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Listener order-of-precedence and SOL9038

Ed_Summers
Nimbostratus
Nimbostratus

I find myself confused on the wording of SOL9038 and appreciate any information that can clarify acutal LTM operation with respect to traffic that matches both a source and destination listener.

 

The last line of SOL9038 states: "For example, a virtual server with a destination address and a netmask of 0.0.0.0/0:0 takes precedence over a source listener object." I understood this to mean that should traffic match both a source and destination listener, the destination listener would assume full control over the traffic and that the source listener would not take effect. My local SE seemed to be in agreement that, given a wildcard virtual of 0.0.0.0/0:*, traffic would never trigger a SNAT on the device.

 

However I noted different operation in one of our production units. Home testing on LTM VE appears to show that the SNAT will take effect if the destination listener is not configured to SNAT traffic.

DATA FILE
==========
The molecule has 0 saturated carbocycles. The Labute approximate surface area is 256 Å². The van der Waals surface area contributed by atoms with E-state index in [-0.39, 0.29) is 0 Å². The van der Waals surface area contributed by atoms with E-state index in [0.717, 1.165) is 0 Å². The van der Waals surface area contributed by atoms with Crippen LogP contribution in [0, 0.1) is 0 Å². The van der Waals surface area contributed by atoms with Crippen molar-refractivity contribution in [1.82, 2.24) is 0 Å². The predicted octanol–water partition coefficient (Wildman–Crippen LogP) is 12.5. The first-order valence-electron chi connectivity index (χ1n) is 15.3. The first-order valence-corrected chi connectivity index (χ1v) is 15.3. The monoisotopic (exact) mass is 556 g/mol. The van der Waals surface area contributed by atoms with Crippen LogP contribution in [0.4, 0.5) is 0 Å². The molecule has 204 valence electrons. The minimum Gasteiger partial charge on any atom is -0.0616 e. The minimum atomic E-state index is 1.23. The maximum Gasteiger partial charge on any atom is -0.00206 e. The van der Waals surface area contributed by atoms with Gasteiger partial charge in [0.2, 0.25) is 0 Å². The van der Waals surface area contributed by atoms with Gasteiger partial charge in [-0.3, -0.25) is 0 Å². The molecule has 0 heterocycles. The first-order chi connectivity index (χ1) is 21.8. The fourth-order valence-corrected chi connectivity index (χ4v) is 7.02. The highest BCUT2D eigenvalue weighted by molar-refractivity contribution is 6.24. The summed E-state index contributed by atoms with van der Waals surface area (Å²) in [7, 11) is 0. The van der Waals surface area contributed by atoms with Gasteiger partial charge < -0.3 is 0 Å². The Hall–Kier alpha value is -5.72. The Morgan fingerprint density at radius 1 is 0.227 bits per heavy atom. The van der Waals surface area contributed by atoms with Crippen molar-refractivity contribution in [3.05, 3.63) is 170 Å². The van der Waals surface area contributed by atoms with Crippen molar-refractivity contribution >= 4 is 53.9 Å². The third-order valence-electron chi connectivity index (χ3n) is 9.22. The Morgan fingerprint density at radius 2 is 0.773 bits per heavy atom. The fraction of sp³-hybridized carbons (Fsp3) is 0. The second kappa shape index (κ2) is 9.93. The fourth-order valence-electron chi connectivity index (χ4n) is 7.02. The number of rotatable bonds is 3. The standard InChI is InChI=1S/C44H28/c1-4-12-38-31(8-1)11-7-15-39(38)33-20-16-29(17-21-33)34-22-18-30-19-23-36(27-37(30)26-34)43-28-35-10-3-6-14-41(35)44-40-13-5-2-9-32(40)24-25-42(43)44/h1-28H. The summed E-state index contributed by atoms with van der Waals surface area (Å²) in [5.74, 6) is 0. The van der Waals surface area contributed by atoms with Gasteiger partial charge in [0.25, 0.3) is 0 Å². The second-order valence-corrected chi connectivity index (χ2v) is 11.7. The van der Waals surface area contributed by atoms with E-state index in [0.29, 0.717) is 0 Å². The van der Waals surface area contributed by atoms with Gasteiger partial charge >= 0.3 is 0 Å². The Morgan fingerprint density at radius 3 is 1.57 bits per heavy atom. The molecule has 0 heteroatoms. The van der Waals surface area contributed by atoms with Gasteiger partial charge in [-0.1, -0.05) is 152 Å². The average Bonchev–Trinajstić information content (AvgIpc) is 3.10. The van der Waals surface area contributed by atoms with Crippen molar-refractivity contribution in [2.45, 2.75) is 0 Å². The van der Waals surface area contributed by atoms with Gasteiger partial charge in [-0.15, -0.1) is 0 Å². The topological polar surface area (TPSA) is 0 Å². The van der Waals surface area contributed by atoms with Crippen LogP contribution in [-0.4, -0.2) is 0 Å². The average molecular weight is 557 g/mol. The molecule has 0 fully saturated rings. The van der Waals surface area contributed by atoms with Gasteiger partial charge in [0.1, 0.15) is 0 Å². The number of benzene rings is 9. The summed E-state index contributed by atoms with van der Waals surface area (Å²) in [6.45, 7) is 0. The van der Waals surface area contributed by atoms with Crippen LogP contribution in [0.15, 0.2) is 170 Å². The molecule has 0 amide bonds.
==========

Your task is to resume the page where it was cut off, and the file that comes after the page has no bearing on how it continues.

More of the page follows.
So now I am reforming my understanding of SOL9038 to match what I've seen but want to confirm this is correct operation. The OOP allows both source and destination listeners to operate on the same traffic, but should a conflict arise the destination listener settings will take effect. More simply - source and destination listeners are NOT mutually exclusive?

 

I can post information on testing conducted and results, but after reviewing the results and thinking it through the answer to my question my be as simple as the above.

 

Thanks for any assistance! -Ed

 

6 REPLIES 6

nitass
F5 Employee
F5 Employee

Home testing on LTM VE appears to show that the SNAT will take effect if the destination listener is not configured to SNAT traffic.

 

yes, that is correct.

 

Ed_Summers
Nimbostratus
Nimbostratus

Thank you nitass. I also confirmed separately with user 'What Lies Beneath'. I guess my original understanding was formed based on first reading the OOP for destination listeners, which would be mutually-exclusive; i.e. The system can only match and execute one destination listener.

 

Progressing from this I assumed the same for source vs. destination listeners, but after testing and multiple outside confirmations I now see where my understanding was incorrect. I would offer that the SOL language should state "When a connection matches both a source and a destination listener object, the BIG-IP LTM system places a higher precedence on the destination listener parameters" or something similar, rather than the term "object". To me that implies an all-or-nothing config.

 

Again - appreciate your support!